Insomnia May Cost Less to Treat Than to Ignore
March 29, 2007 -- Untreated insomnia creates a “significant economic burden” through missed work and medical expenditures, according to a new study in the medical journal Sleep. Roughly 10 percent of the U.S. population is estimated to suffer from chronic insomnia.
The study concluded that insomnia costs employers roughly 4.4 days of wages per untreated individual over a period of six months, and this is just from the direct costs. The study did not look at the added impact of indirect costs such as accident rates or lost productivity. However, even taking only the direct costs into account, it appears that it would be cost-effective for businesses to motivate their employees to seek treatment early.
In addition, patients who were eventually diagnosed with insomnia tallied significantly higher medical expenses than people without insomnia, which also supports the argument for early formal treatment, to avoid unnecessary medical expenditures.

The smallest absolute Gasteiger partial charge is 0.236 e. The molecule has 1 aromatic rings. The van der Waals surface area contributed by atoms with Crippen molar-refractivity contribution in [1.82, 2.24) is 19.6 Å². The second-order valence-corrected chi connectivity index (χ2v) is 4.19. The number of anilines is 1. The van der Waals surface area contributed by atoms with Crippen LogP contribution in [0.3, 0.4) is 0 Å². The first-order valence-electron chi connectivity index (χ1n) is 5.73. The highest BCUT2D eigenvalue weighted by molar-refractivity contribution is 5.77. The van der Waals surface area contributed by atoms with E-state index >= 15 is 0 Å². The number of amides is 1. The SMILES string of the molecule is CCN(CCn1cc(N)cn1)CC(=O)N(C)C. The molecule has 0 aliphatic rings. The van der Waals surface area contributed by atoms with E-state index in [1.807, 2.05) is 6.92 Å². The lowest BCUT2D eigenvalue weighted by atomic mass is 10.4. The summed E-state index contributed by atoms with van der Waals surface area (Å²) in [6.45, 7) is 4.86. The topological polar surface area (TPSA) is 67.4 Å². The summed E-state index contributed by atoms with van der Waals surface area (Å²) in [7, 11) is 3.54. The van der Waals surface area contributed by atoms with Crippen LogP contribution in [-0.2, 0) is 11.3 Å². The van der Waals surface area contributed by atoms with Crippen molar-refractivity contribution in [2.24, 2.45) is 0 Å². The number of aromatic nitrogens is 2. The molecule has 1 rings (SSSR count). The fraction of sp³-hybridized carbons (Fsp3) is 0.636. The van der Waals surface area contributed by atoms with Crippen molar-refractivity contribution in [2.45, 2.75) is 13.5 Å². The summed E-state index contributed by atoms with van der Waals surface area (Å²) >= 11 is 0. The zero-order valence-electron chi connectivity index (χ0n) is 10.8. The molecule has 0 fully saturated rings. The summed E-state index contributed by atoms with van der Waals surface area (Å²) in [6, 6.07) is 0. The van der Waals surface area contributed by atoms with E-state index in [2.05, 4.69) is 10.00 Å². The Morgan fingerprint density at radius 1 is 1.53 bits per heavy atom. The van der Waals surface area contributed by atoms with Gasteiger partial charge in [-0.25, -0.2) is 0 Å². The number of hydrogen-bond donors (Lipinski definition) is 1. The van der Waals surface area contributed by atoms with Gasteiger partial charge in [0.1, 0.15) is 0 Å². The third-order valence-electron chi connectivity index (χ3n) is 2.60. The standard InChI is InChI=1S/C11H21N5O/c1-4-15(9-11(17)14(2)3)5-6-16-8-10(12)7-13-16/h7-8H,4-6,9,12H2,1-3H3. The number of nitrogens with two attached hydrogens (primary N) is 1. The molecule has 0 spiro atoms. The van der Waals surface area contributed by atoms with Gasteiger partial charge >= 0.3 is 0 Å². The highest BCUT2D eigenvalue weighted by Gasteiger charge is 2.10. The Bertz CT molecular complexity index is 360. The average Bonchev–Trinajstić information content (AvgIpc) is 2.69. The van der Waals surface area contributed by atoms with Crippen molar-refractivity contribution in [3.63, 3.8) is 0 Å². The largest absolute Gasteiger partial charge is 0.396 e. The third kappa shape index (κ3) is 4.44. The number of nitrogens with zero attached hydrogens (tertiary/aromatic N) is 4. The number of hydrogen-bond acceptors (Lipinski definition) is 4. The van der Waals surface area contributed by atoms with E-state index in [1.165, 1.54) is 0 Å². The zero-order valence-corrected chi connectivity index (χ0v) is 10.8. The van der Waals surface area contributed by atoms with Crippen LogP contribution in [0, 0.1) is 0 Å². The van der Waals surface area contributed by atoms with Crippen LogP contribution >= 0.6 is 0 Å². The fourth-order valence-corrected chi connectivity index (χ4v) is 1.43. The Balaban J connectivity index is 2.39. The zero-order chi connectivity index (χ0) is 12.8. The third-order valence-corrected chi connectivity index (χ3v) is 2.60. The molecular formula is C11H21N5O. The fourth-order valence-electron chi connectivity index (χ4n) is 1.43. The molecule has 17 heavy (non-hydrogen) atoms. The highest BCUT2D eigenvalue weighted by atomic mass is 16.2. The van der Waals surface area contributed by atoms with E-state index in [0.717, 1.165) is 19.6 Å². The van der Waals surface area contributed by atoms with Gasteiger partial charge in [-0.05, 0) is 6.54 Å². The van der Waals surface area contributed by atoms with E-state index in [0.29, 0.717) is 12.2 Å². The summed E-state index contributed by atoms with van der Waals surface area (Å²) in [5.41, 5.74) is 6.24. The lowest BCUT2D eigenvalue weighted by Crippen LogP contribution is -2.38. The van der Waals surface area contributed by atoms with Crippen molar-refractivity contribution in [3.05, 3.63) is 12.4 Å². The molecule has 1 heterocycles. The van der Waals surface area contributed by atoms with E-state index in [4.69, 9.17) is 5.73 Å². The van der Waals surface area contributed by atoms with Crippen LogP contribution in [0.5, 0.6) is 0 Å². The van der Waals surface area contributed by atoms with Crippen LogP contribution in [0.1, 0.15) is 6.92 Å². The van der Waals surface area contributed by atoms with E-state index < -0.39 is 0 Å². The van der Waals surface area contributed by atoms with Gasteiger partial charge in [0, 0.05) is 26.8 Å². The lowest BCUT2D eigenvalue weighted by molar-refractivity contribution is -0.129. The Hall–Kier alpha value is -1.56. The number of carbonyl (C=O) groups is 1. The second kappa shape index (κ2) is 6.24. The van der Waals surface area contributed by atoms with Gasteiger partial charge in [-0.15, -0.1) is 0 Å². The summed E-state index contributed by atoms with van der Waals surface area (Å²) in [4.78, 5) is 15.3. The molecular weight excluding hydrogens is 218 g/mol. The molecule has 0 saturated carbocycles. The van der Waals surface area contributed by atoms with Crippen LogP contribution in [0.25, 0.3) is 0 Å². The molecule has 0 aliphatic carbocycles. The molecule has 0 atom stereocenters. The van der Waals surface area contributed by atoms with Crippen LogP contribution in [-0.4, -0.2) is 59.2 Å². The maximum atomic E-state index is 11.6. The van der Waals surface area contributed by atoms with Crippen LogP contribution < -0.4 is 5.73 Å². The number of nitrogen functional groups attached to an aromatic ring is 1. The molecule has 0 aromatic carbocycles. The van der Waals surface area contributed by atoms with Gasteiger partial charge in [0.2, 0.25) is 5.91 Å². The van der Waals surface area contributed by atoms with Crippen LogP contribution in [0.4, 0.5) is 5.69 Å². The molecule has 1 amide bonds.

The Institute of Medicine report Sleep Disorders and Sleep Deprivation: An Unmet Public Health Problem examines a wide variety of sleep disorders and discusses the health consequences of insomnia such as increased tension, depression, and confusion, as well as its economic consequences. The report also draws attention to the fact that there is a general lack of public awareness regarding sleep-related health care and recommends that the National Center on Sleep Disorders Research partner with the Centers for Disease Control and Prevention and other appropriate organizations to launch a national public education campaign to promote better sleep habits and improved health.